Go shopping for a smartphone recently? You’ve got about a hundred different screen sizes to choose from.
Kind of odd, then, that almost every ereader out there (including all of Amazon’s current Kindles) have the same boring 6in screen size. It’s not like 6 inches even matches your typical paperback book: those are usually at least a couple of inches larger than any digital alternative.
That strange tradition has finally gone out of the window with Kobo’s Aura One – a book-sized ereader that proves bigger really is better.
In fact, screen size is really just book one of a trilogy of fantastic features.
That screen feels instantly expansive once you start reading.
Each page looks and reads like a page from a paperback, so you get the same kind of rhythm while you’re reading. It finally brings meaning back to phrases like, ‘just three more pages to the end of the chapter.’
Kobo always went with a more book-like layout in terms of spacing, numbering and page furniture. Now it’s got the space to make all that feel natural, rather than taking up valuable screen space.
You can adjust it all, of course – Kobo’s settings are pretty comprehensive. Margin size, line spacing, justification and font are all open for tweaking. Adobe’s eBook format adds different fonts for each publisher, which gives books a lot more individuality than Amazon’s handul of built-in choices.
The larger screen doesn’t sacrifice anything in terms of detail, with the same 300ppi pixel density as any top-end Kindle. It uses the same E Ink Carta display too, so there’s no difference in terms of contrast.
This really is the closest digital reading has come to the trusty old paperback.
The original eReader › Amazon Kindle (2016) review
THE LIGHT FANTASTIC
The front-lit screens on all but Amazon’s cheapest ereaders might be great for a spot of bedtime reading, but Kobo has gone the extra mile with the Aura One.
First off, it’s got an ambient light sensor. These are common as muck on smartphones and tablets, but for whatever reason they’re a lot harder to find on an ereader.
Here, it saves you from manually tweaking the screen every time you fire it up, but that’s only half the story. It also varies the level of blue light the screen pumps out depending on the time of day.
Blue light has been linked to sleep problems, so having your ereader switch to a warmer hue as bedtime approaches could save you a restless night. I certainly wasn’t left counting sheep after a nighttime read.
Night owls don’t need to worry about the Aura One dictating their sleep patterns like a strict parent, either: you can set your own bedtime manually.
Desert island Discworld › Amazon Kindle Oasis review
Take a dip
Fancy reading by the pool while you’re on holiday? How about in the pool? Either way, Kobo’s got you covered.
The Aura One is rated IPX8, meaning it’ll survive a dunking down to 2m for up to 60 minutes – so won’t matter if you drop it in the shallow end at the lido, or take it into the tub with you for a long soak.
Not that you’re likely to drop it in the first place. Sure, it’s bigger than every other ereader, but that rubberised rear panel makes it easy to grip with one hand. The edges taper in at the front, too, which makes swiping the screen that little bit smoother.
It’s bigger and heavier than most ereaders, of course. That makes it tougher to squeeze into a jacket pocket, but it’ll still slip easily into the smallest of bags. At 230g, it’s hardly a heavyweight either.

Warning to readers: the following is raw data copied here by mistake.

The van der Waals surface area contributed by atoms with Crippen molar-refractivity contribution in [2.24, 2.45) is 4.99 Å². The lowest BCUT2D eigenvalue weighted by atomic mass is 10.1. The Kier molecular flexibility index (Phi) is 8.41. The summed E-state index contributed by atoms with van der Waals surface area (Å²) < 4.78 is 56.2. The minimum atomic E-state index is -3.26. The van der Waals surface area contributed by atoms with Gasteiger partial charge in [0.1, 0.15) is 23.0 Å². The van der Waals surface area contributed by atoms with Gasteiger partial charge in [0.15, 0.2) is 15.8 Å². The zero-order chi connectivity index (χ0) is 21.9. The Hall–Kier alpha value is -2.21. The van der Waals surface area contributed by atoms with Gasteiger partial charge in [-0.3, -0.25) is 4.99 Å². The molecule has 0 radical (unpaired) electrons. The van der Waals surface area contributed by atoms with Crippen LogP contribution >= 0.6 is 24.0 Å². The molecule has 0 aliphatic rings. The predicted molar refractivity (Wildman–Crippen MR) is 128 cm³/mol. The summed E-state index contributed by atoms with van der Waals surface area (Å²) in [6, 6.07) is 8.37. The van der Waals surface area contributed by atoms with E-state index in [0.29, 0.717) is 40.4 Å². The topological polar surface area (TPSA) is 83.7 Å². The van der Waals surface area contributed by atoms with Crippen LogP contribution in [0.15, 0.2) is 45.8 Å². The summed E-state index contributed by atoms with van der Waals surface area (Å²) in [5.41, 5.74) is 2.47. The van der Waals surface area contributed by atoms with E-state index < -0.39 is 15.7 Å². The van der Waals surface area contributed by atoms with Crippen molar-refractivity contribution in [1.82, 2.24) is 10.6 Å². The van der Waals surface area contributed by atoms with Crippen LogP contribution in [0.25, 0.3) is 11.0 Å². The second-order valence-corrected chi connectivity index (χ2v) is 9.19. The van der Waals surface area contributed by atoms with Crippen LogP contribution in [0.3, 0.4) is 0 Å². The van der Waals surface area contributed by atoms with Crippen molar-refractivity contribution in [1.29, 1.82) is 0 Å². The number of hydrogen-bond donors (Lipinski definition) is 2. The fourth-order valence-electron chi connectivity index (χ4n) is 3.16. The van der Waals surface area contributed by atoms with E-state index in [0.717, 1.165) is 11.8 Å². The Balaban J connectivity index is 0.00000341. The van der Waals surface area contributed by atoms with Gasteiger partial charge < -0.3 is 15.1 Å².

With 8GB of onboard storage, there’s enough space for 6000 books – or enough reading material to get you through every bath time for the rest of your life.
Something for the holidays › Amazon Kindle Voyage review
Kindle vs Kobo
The bigger screen, waterproofing and upgraded lighting help the Aura One outperform any of Amazon’s Kindles on paper – or on E Ink, for that matter.
Even if you splash out on Kobo’s official cover, it’s still £40 cheaper than the top-end Kindle Oasis. And that’s more allergic to water than a Mogwai. The £170 Kindle Voyage has the ambient light sensor, but still lacks waterproofing, blue-light management and that bigger screen.
The big difference here isn’t the hardware: if you buy a Kindle, you buy your books from Amazon.
Amazon has a huge selection and very competitive pricing, but you can’t go elsewhere should it ever let you down. You’re free to shop around anywhere that sells ePUB books on the Kobo – so practically anywhere except Amazon. It’s nice to have that freedom, but in my experience Amazon’s range and pricing is rarely, if ever, beaten.
Downloading books from your local library through the new OverDrive service and buying directly from niche publishers are nice little extras, though – even if you’ll need to sync your device with a PC running Adobe’s eBook software to actually get your purchases onto your e-reader.
Best of the rest › The best ebook readers in the world – reviewed
Kobo Aura One Verdict
What is this heresy? The best ereader yet and it doesn’t have an Amazon logo on the back?
It’s true: the big screen, ambient light sensor and waterproofing nudge the Aura One ahead of anything Amazon (or Kobo itself) has released to date.
Funny, then, that the only issue is that it’s not a Kindle. Anyone that’s invested in Amazon’s excellent service won’t want to buy all their books again.
Still, if you’re not a fan of the retail goliath, or if you really like your books to look like books onscreen, the Aura One is the ereader to buy.
|SCREEN||7.8in, 300ppi E Ink|
|BATTERY LIFE||Up to 4 weeks|
The best ereader yet and it’s not a Kindle, which is arguably its only downside
A screen as big as a paperback book
Clever lighting, which won’t keep you up at night
Your new waterproof bathtime companion
You can’t buy your books from Amazon
That bigger screen means more to lug around